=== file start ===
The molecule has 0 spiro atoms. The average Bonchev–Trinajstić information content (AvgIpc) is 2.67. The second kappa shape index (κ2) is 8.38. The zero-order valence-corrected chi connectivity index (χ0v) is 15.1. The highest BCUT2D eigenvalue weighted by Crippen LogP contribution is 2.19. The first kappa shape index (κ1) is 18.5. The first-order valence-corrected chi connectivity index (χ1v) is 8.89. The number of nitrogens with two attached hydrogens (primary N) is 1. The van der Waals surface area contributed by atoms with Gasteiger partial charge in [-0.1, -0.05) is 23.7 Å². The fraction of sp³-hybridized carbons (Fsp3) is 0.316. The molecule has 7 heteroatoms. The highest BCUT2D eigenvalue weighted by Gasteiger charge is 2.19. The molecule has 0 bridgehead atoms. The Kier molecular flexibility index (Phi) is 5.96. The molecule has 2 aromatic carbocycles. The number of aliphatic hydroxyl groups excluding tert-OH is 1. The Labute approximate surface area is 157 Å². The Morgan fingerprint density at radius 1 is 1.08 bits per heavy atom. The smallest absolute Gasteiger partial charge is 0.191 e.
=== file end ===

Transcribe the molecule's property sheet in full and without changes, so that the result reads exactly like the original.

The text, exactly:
The molecule has 0 spiro atoms. The average Bonchev–Trinajstić information content (AvgIpc) is 2.67. The second kappa shape index (κ2) is 8.38. The zero-order valence-corrected chi connectivity index (χ0v) is 15.1. The highest BCUT2D eigenvalue weighted by Crippen LogP contribution is 2.19. The first kappa shape index (κ1) is 18.5. The first-order valence-corrected chi connectivity index (χ1v) is 8.89. The number of nitrogens with two attached hydrogens (primary N) is 1. The van der Waals surface area contributed by atoms with Gasteiger partial charge in [-0.1, -0.05) is 23.7 Å². The fraction of sp³-hybridized carbons (Fsp3) is 0.316. The molecule has 7 heteroatoms. The highest BCUT2D eigenvalue weighted by Gasteiger charge is 2.19. The molecule has 0 bridgehead atoms. The Kier molecular flexibility index (Phi) is 5.96. The molecule has 2 aromatic carbocycles. The number of aliphatic hydroxyl groups excluding tert-OH is 1. The Labute approximate surface area is 157 Å². The Morgan fingerprint density at radius 1 is 1.08 bits per heavy atom. The smallest absolute Gasteiger partial charge is 0.191 e.